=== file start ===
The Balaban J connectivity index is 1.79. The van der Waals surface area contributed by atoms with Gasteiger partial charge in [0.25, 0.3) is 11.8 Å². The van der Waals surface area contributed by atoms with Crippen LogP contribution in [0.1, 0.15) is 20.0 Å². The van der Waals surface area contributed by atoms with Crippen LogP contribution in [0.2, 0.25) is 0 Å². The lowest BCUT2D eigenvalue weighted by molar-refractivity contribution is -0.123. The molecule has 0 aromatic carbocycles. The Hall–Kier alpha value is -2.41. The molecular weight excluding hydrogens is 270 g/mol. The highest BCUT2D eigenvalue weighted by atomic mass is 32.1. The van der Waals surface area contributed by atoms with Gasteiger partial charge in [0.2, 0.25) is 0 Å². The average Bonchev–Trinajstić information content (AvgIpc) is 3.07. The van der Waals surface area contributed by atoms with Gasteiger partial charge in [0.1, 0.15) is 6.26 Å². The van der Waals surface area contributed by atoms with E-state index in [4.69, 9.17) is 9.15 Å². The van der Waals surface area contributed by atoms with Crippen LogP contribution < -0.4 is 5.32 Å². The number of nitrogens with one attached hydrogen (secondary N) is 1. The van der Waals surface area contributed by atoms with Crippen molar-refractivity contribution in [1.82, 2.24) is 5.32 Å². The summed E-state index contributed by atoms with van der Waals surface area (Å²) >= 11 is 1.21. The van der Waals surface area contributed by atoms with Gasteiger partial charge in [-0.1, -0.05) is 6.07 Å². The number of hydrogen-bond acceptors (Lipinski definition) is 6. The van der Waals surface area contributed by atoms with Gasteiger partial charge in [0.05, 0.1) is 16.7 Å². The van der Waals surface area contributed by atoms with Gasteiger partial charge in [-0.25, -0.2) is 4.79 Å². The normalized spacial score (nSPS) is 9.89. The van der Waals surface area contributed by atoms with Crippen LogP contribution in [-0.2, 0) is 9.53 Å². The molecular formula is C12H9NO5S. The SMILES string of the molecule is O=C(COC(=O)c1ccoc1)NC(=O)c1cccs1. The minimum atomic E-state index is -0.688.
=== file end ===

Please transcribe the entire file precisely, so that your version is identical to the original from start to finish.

The Balaban J connectivity index is 1.79. The van der Waals surface area contributed by atoms with Gasteiger partial charge in [0.25, 0.3) is 11.8 Å². The van der Waals surface area contributed by atoms with Crippen LogP contribution in [0.1, 0.15) is 20.0 Å². The van der Waals surface area contributed by atoms with Crippen LogP contribution in [0.2, 0.25) is 0 Å². The lowest BCUT2D eigenvalue weighted by molar-refractivity contribution is -0.123. The molecule has 0 aromatic carbocycles. The Hall–Kier alpha value is -2.41. The molecular weight excluding hydrogens is 270 g/mol. The highest BCUT2D eigenvalue weighted by atomic mass is 32.1. The van der Waals surface area contributed by atoms with Gasteiger partial charge in [0.2, 0.25) is 0 Å². The average Bonchev–Trinajstić information content (AvgIpc) is 3.07. The van der Waals surface area contributed by atoms with Gasteiger partial charge in [0.1, 0.15) is 6.26 Å². The van der Waals surface area contributed by atoms with E-state index in [4.69, 9.17) is 9.15 Å². The van der Waals surface area contributed by atoms with Crippen LogP contribution < -0.4 is 5.32 Å². The number of nitrogens with one attached hydrogen (secondary N) is 1. The van der Waals surface area contributed by atoms with Crippen molar-refractivity contribution in [1.82, 2.24) is 5.32 Å². The summed E-state index contributed by atoms with van der Waals surface area (Å²) >= 11 is 1.21. The van der Waals surface area contributed by atoms with Gasteiger partial charge in [-0.1, -0.05) is 6.07 Å². The number of hydrogen-bond acceptors (Lipinski definition) is 6. The van der Waals surface area contributed by atoms with Gasteiger partial charge in [0.05, 0.1) is 16.7 Å². The van der Waals surface area contributed by atoms with Gasteiger partial charge in [-0.25, -0.2) is 4.79 Å². The normalized spacial score (nSPS) is 9.89. The van der Waals surface area contributed by atoms with Crippen LogP contribution in [-0.2, 0) is 9.53 Å². The molecular formula is C12H9NO5S. The SMILES string of the molecule is O=C(COC(=O)c1ccoc1)NC(=O)c1cccs1. The minimum atomic E-state index is -0.688.